‘Kick Ass Art Show’ in LA

For better, and often worse, porno and art are not always mutually exclusive mediums. Consider, or maybe you already have some late night, Behind the Green Door or The Devil in Miss Jones, adult features which sought to combine artful drama with the popular sight of human beings in congress. Still, ears prick up when the producers of such hits as Ten Man Cum Slam Parts 1-5 and Honey, I Blew Up Your Pussy sponsor an art show.

Promising porn star bartenders and a “special performance” at midnight, Kick Ass Pictures filled their warehouse with more than unsold copies of Specs Appeal and Chica Boom at the second Kick Ass Group Art Show in Boyle Heights. Surprisingly, men who don’t consider their hands their sole lover and a major cadre of brave women crammed into the space to view the work of four contemporary artists, along with eyefuls of T&A and bellyfuls of cheap hooch served by cheaper hoochies.

Perhaps the most shocking consideration in the evening was the fact that the art was actually more titillating than the adult entertainment. The four starlet bartenders, playful and doe-eyed non-names, did their best by spitting flirtatious lines like, “Can I grab you a Hiney?” with the same looks reserved for awaiting a money shot.

Meanwhile, Andrea Young’s smooth paintings and the photo-collages of Patrick Hammerlein were a total turn-on. Young combines smooth contours with cartoonish images of coquettes engaging in various odd routines. Her work was quick to sell, including the prize canvas of a smiling, decapitated woman with skull n’crossbones peaking out of each corner. Hammerlein imbues his photos with soul and effortless backstory, snapping the random and interesting denizens of Los Angeles and often adding them to his massive yellowed collages and digital prints.

Midnight struck and the crowd hummed with expectations for the promised special performance. The porn-meisters delivered thrills solely of the vicarious variety; the whole room wondering how the girls do what they do so willingly. The routine consisted of the previously mentioned ho-patrol stripping from their bathing suits to their birthday suits. A naked hula-hoop contest ensued, with men crowding the front like it was Score’s. Others pretended the sight of naked women did nothing for them, clutching their girlfriends and dates a little closer than usual.

Art did not get the short end of the stick, however. Kick Ass’ commitment to the artists was evident with the promise that 100% of the purchase price would be going to the artists’ pockets. Silvia Spross, who despite her alliterative name has never starred in a Kick Ass Production, showed canvases alternately brooding and cheerful, bursting with light and movement, as in her faint painting of a full moon-like spot, the swirling light around its orb the actual center of attention. Christopher Kuhn turns consumerism on its head by defacing oversize fashion ads with dabbles and doodles, reminiscent of a Kaws, Klee, Miro and Pollock quadruple penetration on a Gucci model.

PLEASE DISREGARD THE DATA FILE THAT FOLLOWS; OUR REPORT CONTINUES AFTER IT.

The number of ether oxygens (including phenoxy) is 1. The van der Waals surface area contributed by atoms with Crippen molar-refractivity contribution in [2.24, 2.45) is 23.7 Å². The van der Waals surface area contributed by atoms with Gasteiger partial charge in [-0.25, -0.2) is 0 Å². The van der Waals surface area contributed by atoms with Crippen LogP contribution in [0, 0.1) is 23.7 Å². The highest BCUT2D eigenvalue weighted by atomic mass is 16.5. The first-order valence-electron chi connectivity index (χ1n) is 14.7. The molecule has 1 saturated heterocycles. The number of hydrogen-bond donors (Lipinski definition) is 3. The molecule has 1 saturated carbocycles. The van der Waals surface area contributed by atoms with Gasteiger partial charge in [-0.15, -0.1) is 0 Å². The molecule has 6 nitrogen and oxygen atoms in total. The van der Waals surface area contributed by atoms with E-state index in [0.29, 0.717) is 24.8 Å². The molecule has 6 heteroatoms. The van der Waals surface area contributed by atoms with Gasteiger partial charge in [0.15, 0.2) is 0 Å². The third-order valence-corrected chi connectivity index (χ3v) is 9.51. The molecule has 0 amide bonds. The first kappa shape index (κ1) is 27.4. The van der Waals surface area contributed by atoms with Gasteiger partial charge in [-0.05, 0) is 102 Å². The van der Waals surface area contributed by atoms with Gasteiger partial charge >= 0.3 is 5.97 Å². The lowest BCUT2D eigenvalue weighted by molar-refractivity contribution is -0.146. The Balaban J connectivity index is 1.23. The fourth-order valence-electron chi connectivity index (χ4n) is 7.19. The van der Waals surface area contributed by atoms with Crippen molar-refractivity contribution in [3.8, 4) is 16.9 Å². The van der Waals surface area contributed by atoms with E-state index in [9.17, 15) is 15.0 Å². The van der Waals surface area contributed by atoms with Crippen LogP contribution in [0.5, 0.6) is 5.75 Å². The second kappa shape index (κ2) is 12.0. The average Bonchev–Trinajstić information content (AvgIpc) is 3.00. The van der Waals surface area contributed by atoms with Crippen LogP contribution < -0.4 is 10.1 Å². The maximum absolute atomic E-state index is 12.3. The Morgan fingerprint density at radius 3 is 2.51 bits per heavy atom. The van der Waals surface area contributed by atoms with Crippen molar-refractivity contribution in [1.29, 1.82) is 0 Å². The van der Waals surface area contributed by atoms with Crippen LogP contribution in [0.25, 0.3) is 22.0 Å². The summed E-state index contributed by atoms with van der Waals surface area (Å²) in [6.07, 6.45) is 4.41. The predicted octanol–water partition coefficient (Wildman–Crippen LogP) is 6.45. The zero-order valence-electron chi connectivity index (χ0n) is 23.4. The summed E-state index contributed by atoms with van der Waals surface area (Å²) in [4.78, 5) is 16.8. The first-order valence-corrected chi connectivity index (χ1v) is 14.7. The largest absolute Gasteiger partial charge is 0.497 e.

Mark Kulkis, president of Kick Ass Pictures, an art collector and member of LACMA says, “I go to many gallery shows and see a lot of cross-influence between porno and art. Jeff Koons’ work, for example, often blurs the line between the two.”

Like the event itself, Kulkis is not what you would expect from a porn entrepreneur. A warm, amiable guy, he drops words like “erudite” in conversation and is avidly pro-artist. “Getting people into a gallery is half the battle. Porn gets people interested, plus I’m in a position to bring in people who have a lot of money from the business. I take no commission, and it’s exciting to see an upcoming artist make a $2,500 sale like one did this night.”
Kick Ass is known for its fun and post-modernly urbane aesthetic, which makes it a natural candidate for raising the culture bar in the porn world. “I often put jokes in our films just for myself and anyone else who might get them. Often, our films work best for those who are college-educated.”

The artist Hammerlein agrees the event was a success. “The show was a wonderful experience for me. Sales were good but the response was greater – so many people told me how they connected with my work – it was a total ego boost. I was surprised by the wide variety of people attending. It was only my second showing and I was a bit nervous. The naked girls seemed to take most of the pressure off of me and the other artists though.”

“Low Art supporting High Art,” said the invite. Work was low-priced, the promise of flesh ever mounting. Most of us think artful porn movies suck anyway. But Kick Ass Pictures, whose films promise no condoms and no fake breasts, is doing a service by putting porn and art together in the right way. Whatever it takes to turn the next generation into the next Ghettys. The next show is coming up this Friday April 22nd. Check www.kickassartshow.com for details.

By Hadley Tomicki

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